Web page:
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2.16-TAXMAN(Beatles)

Beatles

LISTEN

[Intro]

Let me tell you how it will be.
There's one for you, nineteen for me
'Cause I'm the Taxman.
Yeah, I'm the Taxman.

Should five per cent appear too small
Be thankful I don't take it all
'Cause I'm the Taxman.
Yeah, I'm the Taxman.

        If you drive a car, I'll tax the street.
        If you try to sit, I'll tax your seat.
        If you get too cold, I'll tax the heat.
        If you take a walk, I'll tax your feet.

Taxman!

[Break]

'Cause I'm the Taxman.
Yeah, I'm the Taxman.

Don't ask me what I want it for
(Uh Uh, Mister Wilson!)
If you don't want to pay some more
(Uh Uh, Mister Heath!)
'Cause I'm the Taxman.
Yeah, I'm the Taxman.

Now my advice for those who die,
Declare the pennies on your eyes
'Cause I'm the Taxman.
Yeah, I'm the Taxman.

                And you're working for no-one but me.

Taxman!

[Coda]


Taxman begins the Revolver album with distortion of pre-recording studio noises, something the Beatles would use again in Sgt. Pepper, as if the band were tuning up. It was an introductory device taken up by other popular musicians for albums later, such as the intro for David Watts by the Kinks on Something Else and Sing This All Together by the Rolling Stones on Satanic Majesties Request to suggest a live concert was about to begin. Otherwise though, Taxman is a straight ahead rock song sung with wit (Mr. Wilson & Mr. Heath were major British politicians of the time) laid out along a well-worn blues framework. The Bee Gees would make a 1967 pop song In My Own Time that imitates the musical structure closely. But the lead guitar, played by Paul McCartney, is outstanding and takes the melody through all sorts of changes, as well as introducing a knockout arabesque in the break and conclusion. Despite the Arabic flavor of Paul's guitar, however, the overall feel of the song is more rock than psychedelic.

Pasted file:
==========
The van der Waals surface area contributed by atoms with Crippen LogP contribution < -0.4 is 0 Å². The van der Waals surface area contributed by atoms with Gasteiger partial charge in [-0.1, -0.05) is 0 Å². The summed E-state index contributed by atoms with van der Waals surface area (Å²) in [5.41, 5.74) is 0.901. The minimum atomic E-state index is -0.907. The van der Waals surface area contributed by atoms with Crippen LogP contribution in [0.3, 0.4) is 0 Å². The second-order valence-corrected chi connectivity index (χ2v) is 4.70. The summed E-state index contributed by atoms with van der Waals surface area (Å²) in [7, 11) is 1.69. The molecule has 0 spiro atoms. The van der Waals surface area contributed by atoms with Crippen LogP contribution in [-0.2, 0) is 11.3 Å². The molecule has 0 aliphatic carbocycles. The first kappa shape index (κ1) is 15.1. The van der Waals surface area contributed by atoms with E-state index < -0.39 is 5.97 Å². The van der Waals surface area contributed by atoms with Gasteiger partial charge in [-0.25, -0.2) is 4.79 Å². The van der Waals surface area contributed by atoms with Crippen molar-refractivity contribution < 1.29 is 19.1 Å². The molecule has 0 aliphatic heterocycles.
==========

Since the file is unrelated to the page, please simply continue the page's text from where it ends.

Alan W. Pollack (Notes On) wrote: "When the music starts, we are given two measures worth of instrumental vamping on the bassline ostinato that pervades the song. The melodic contour and rhythmic pattern of this figure make for an interesting comparison with the ostinati of Day Tripper and Paperback Writer. Though hard syncopations feature prominently in all three of them, the figures of the earlier two songs spread out over two full measures and have an arch-like melodic shape. In our current song, the duration of the figure is one measure only and it's melodic contour, such as it is, is much more like a saw-tooth than an arch; overall, it lends the song a feeling of being tense and tightly wound."

Jonathan Gould, in his book Can't Buy Me Love (2007, p. 350) suggests that the cry of Taxman! is a takeoff on the popular early camp TV show Batman, which was introduced in 1966. The lyric "Declare the pennies on your eyes" refers to the English custom of putting pennies on the eyes of the dead so that they wouldn't open when rigor mortis set in. It's a way of Harrison sardonically emphasizing that he's been taxed "to death".

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